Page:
PARENT, carers and supporters will be holding a peaceful protest over what they regard as the ongoing failures of Worcestershire County Council to meet its statutory obligations for children and young people with special educational needs and disabilities (SEND).
The protest, at 10am at County Hall on Monday, November 1, will coincide with a visit from inspectors from the Care Quality Commission and Ofsted.
In 2018, the CQC and Ofsted conducted a joint inspection in Worcestershire to judge its effectiveness in implementing the SEND reforms set out in the Children and Families Act 2014.
As a result of the findings of this inspection it was determined that a Written Statement of Action would be required ‘because of significant areas of weakness’.
Identified failings included lack of strategic direction from leadership, children and young people who have SEN and/or disabilities not being provided with the quality of support and service they were legally entitled to, negative relationships with parent-carers and families and poor quality education,
The re-visit will evaluate how effectively leaders have addressed these areas of concern.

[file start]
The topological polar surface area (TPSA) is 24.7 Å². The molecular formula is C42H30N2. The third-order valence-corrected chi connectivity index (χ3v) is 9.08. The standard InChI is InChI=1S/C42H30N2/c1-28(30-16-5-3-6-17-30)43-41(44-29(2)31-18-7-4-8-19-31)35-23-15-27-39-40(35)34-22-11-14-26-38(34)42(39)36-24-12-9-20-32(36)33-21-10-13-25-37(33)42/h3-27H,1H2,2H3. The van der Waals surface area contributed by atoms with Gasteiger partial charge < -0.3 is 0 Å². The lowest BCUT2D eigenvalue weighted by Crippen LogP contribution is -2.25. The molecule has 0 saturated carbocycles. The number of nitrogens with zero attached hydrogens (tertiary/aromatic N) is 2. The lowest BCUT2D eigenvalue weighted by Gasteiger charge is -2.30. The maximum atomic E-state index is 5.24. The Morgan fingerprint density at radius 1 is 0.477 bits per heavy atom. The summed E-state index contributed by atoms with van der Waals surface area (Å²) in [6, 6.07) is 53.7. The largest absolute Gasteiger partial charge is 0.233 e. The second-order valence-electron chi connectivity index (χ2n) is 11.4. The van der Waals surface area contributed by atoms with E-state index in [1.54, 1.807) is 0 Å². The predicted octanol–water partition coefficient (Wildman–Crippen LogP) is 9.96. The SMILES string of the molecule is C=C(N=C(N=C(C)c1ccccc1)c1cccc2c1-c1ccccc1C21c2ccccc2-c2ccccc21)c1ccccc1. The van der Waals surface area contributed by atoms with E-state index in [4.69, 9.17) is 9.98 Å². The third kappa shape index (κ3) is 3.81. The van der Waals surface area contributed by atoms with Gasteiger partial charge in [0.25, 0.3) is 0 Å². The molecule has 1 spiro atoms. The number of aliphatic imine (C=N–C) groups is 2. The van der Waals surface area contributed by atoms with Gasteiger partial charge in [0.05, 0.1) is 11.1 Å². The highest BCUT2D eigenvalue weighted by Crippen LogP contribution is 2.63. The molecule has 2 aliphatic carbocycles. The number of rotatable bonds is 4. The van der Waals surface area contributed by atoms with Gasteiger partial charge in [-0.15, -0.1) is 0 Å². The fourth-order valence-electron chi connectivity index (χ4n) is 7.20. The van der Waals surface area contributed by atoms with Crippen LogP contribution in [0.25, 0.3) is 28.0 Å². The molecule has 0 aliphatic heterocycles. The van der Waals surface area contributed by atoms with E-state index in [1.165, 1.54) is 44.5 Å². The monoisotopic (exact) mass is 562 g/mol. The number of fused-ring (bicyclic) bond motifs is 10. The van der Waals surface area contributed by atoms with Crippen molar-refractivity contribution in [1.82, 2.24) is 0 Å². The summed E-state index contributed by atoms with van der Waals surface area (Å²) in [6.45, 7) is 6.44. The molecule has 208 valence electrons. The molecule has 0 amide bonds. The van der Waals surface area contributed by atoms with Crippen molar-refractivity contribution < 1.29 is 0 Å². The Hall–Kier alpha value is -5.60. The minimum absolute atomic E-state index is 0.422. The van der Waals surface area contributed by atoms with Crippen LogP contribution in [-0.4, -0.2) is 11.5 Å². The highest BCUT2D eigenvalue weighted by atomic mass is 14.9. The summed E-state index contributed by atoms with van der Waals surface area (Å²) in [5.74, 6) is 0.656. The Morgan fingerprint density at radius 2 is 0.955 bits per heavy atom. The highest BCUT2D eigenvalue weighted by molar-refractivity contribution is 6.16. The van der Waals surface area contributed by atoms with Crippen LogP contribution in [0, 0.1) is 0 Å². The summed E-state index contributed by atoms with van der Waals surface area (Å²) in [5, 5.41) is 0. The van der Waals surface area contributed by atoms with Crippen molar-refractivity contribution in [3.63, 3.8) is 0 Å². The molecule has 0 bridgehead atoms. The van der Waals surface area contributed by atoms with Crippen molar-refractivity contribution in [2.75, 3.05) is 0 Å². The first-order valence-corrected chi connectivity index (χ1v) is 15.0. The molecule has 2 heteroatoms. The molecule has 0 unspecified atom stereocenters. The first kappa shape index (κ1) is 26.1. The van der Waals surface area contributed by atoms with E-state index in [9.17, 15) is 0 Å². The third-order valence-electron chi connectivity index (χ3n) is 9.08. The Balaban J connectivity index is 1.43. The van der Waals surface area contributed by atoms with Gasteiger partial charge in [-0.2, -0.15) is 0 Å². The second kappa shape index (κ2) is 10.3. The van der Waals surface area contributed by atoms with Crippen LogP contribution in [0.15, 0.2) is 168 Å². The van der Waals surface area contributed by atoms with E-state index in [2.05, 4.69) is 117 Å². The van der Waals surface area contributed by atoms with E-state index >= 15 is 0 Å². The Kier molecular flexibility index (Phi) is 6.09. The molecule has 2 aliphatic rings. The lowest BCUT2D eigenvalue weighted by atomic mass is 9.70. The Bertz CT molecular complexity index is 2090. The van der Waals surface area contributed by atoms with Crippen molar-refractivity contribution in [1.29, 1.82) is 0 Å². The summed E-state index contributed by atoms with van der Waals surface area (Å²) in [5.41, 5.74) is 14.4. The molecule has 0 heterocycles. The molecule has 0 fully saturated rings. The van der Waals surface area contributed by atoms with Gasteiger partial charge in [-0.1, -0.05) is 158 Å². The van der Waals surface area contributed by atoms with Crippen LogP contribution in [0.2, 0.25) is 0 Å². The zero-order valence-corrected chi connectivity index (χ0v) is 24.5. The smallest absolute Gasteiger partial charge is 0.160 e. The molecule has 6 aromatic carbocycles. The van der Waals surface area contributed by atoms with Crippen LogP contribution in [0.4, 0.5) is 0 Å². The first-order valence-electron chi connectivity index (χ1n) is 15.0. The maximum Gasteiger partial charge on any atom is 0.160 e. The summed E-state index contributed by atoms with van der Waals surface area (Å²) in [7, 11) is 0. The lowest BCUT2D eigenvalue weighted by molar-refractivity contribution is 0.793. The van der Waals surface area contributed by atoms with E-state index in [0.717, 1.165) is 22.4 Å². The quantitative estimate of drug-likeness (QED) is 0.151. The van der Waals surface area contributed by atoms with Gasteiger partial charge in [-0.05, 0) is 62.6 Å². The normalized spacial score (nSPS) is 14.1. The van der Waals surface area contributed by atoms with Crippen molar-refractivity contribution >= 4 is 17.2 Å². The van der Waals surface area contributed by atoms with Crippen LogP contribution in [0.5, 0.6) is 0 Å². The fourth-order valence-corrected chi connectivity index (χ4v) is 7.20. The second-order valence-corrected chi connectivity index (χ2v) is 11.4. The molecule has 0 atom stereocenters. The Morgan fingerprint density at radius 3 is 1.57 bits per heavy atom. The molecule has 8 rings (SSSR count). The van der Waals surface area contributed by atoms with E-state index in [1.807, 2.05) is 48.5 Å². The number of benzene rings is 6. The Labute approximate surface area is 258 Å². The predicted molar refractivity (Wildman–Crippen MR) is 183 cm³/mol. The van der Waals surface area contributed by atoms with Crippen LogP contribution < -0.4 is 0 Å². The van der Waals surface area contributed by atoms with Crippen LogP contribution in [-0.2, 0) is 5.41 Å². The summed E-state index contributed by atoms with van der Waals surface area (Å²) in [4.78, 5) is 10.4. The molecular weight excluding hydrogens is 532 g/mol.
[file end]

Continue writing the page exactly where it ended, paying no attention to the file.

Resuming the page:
Tracy Winchester, joint co-ordinator for SEND National Crisis Worcestershire, and chair of North Worcestershire Autism Parents Support Group, said: “We just would like the improvements that we need and our children deserve in our county.
“In some respects, things seem worse than in 2018, and the little improvements noted by some families seem to be completely overshadowed by the continued utter disregard of children’s needs in other cases.”
However Councillor Marcus Hart, the cabinet member for education at County Hall, said the county had been working hard to address the issues of concern.
“The purpose of the inspection is to determine whether our Local Area has made sufficient progress in addressing each area of serious weakness detailed in the Written Statement of Action.
“We have been working hard with our health partners along with schools, colleges and the parent carer forum ‘Families in Partnership’ to address the key concerns.
“A key part of the improvement plan has been to work closely with schools to ensure needs are identified early for children with SEND and that help, guidance and if needed additional support is provided and schools know what is expected of them.
“We have made significant investments into staffing for SEND in recent years.
” In the summer we did experience some staffing shortages (but) I am pleased to say we have recruited to vacancies and staff are joining the team this autumn.
“We take the experiences of children and families very seriously and know we need to continue our improvement journey to ensure we are able to sustain changes and continue to develop our support for families across the partnership.”